By Siobhan Becker
On Oct. 2, Gov. Andrew Cuomo ordered the State University of New York system to reconfigure their sexual assault policies. The definition of consent will be remodeled to avoid confusion caused by varying definitions of sexual consent.
In a memorandum to the Board of Trustees at SUNY, Cuomo broadened the definition of consent with five main points:
- “Consent is clear, knowing and voluntary.”
In other words, consent means “yes,” the other person is aware of your intentions and verbally or physically expresses that they, too, want to be sexually intimate.
- “Consent is active, not passive. Silence, in and of itself, cannot be interpreted as consent. Consent can be given by words or actions, as long as those words or actions create mutually understandable clear permission regarding willingness to engage in (and the conditions of) sexual activity.”
The word “active” here implies deliberate speech or action. A vocal “yes” or “no” indicate consent or lack of consent. “Maybe” is not a firm answer and should not be mistaken for a”yes.” If a child under the age of 10 asks his mother or father for a pet and the answer is “maybe,” that child is not likely to stop asking until he or she gets a “yes.”
This definition also addresses body language. Physical actions that say “yes” or “no” like nodding or shaking one’s head also suggest deliberate action.
Under this standard, playing hard-to-get will not be interpreted as consent. No one can argue that turning away or pushing someone off is a sign of mutual consent. Someone may be too nervous or afraid to speak up. Anxiety and fear are not feelings associated with consent.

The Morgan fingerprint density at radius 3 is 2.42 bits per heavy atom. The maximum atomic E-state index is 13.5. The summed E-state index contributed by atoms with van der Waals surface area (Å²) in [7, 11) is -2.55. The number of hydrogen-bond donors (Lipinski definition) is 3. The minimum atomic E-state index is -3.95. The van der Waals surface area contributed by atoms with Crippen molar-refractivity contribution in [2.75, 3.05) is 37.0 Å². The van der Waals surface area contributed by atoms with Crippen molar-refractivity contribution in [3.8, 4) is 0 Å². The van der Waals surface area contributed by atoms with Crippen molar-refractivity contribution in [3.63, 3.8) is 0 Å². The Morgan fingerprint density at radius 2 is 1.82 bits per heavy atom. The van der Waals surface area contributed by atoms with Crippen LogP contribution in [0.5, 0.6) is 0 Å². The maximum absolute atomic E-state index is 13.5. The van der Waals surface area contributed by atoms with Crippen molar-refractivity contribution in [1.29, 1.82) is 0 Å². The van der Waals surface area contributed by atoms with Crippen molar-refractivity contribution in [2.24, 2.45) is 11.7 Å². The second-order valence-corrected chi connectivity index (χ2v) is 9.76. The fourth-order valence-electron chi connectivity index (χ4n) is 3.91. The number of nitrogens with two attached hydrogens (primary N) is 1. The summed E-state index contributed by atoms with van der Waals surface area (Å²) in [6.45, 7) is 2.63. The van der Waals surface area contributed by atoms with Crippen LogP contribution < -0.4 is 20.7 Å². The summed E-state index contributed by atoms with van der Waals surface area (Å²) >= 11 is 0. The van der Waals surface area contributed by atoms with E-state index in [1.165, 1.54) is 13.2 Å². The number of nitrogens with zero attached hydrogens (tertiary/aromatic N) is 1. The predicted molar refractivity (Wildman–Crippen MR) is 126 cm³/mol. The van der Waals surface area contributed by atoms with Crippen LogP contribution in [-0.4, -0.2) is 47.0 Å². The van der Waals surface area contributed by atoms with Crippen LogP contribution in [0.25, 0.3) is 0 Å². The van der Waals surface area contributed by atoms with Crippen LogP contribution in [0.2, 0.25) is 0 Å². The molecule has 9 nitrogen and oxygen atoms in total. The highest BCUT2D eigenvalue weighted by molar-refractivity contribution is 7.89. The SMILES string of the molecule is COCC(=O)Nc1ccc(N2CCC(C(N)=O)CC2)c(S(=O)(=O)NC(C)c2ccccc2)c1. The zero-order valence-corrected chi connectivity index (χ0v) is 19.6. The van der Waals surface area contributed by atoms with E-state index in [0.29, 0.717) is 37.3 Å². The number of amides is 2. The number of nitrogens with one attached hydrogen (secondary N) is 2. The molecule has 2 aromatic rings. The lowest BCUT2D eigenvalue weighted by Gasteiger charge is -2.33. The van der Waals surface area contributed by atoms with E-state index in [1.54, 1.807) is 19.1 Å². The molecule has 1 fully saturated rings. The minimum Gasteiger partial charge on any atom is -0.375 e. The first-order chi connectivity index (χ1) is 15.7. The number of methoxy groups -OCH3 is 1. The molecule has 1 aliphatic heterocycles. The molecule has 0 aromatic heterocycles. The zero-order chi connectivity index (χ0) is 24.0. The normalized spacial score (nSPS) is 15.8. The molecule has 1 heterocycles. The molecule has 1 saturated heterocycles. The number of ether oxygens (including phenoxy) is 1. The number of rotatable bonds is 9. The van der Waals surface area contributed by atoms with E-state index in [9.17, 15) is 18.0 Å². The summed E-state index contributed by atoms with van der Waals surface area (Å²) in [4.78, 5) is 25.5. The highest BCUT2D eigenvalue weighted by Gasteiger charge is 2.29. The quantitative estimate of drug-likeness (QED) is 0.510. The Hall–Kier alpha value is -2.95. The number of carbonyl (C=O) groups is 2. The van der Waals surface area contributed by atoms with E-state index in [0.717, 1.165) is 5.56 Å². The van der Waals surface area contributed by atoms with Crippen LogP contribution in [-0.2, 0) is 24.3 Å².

The absence of action cannot be considered consent. That’s passive. A shrug of the shoulder also indicates a lack of consent.
- “Consent to any one form of sexual activity cannot automatically imply consent to any other forms of sexual activity,” the rules will say.
One “yes” does not encompass all varying future requests for sexual activity. For instance, someone who has agreed to engage in oral sex does not automatically agree to engage in anal or vaginal sex.
- Previous relationships or prior consent cannot imply consent to future sexual acts.
This provision keeps people from using relationships or previous sexual activity as a form of power over another person. Consent granted last week or even yesterday does not constitute present consent. Consensual sex gives both partners equal control.
- A person is deemed incapable of consenting when that person is mentally defective, mentally incapacitated, physically helpless (whether induced by drugs, alcohol or otherwise), or asleep; and, be it further.
Although this last point would seem like common sense to a reasonable person, it prevents an unreasonable person from making the case that he or she did not know that the person they had non-consensual sex with was unable to give consent.
The SUNY system’s new definition of consent protects a wider range of students from various forms of sexual assault, narrowing the definition of sexual assault down to sexual activity performed without consent.
However, SUNY fails to define sexual activity. “Any one form of sexual activity” may be interpreted 500 different ways by 500 individual students in the SUNY system. Also missing is a provision requiring an individual to ask for consent form his or her partner. While the definition certainly states that consent is essential to any sexual activity, there is a lack of emphasis on the individual’s responsibility for his or her actions.
If one incidence of sexual assault is unacceptable, then holding students accountable for their actions in the bedroom should be part of SUNY’s response.